Which brings us to another point, “Love that comes from…” I think we tend to breeze past this part and focus on the familiar terms that follow, but this is important. This statement sets a distinct difference between the course set by God and the one set by the world. If our goal is to Love as God Loves, then our course is not tolerance of an impure or unclean heart/kardia (spiritual self). If our goal is to Love as God Loves, then our course is not tolerance of a foggy or damaged conscience. If our goal is to Love as God Loves, then our course is not tolerance of an insincere faith tainted by hypocrisy. If…“The goal of our instruction is to Love as God Loves,” then our course is not tolerance of sin in ourselves or other believers but a dedicated commitment to stay the course. As we have pointed out before, Paul makes clear the law is not for the “Righteous” but for the “rebellious, for the ungodly and sinful.” For “those with a broken compass.” Paul points out that he was included in this group of the “ignorant” (lacking knowledge) and “unbelieving” until “the grace of our Lord overflowed to me, along with the faith and love that are in Christ Jesus.” (v:14) Until “the moral conviction, the moral conscience that are in Christ’s ‘cup overflowed’ to me.” From there, Paul’s course was set straight, his compass was “true,” and his ship would be safe from wreck.
Sticking with Paul’s theme, shipwrecked, what else can be said on the matter? Well, back in the day, a ship’s captain set his ship’s course by charts and maps that depicted both the safe route and the dangerous obstacles along the way. I think it is fair to say… actually we are told… that the teachings of the Holy Spirit that Paul wrote about in his letters and the rest of the Scriptures are a Spiritual equivalent to those charts and maps. The difference being that the author of these charts and maps is flawless, as is His work and His direction. Something Paul often talks about is who is interpreting our charts. Are we listening to His teachings as presented, or are we placing our safety in the hands of False Navigators? You know, the guy who knows a “short cut” or a “faster route.” The problem with this approach is, there are no short cuts, no faster routes; there is only “the Way.” Every probability and possibility in our voyage to our promised destination are contained in the Spirit’s Charts, in God’s Manual.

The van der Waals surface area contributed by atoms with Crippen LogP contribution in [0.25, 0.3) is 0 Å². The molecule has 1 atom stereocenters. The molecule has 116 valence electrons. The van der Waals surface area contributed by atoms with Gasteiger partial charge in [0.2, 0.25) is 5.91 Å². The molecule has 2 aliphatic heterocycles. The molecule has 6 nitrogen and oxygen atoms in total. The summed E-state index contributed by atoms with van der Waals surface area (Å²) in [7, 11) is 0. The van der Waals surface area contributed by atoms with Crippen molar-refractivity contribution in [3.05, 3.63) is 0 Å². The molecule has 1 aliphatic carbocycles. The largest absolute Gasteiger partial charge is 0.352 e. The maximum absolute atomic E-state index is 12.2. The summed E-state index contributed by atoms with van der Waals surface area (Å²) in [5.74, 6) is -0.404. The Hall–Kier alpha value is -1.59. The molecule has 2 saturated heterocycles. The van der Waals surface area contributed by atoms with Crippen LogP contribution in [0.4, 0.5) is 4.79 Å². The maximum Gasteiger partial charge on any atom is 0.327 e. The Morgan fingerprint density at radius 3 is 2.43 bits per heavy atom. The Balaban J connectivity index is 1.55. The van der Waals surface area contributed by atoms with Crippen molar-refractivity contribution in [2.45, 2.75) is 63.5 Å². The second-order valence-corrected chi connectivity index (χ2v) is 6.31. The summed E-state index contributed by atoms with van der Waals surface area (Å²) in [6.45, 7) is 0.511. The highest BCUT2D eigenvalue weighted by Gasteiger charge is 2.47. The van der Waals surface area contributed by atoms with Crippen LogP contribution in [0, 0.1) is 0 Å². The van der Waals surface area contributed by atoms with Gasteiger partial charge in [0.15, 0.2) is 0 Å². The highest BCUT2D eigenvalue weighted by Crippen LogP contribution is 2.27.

Paul never instructs us to question the Charts, but he does instruct us to “test” the navigator who interprets them for us.
Pause for a Brief Tangent:
From Webster’s 1828: Navigator, “one who directs the course of a ship, or one who is skillful in the art of navigation.” Today, the world is filled with skilled navigators, but their destination is not the believer’s destination. Therefore, their courses cannot be followed by the believer. Unfortunately, today, the churches are filled with unskilled navigators with broken compasses and the courses they set are too often adapted from the charts “of the world.”
He also instructed Timothy and Titus and us to study, know, and live the Charts ourselves and that if anyone claimed to be a navigator, or even just an informed sailor, and even suggested a course that was not identical to that Chart, to rebuke them. To do otherwise is to go off course, to wander from our “walk in Truth,” to show a flawed Faith, and to doom our Ship to Wreck.
© Scott A Caughel 3/24/2021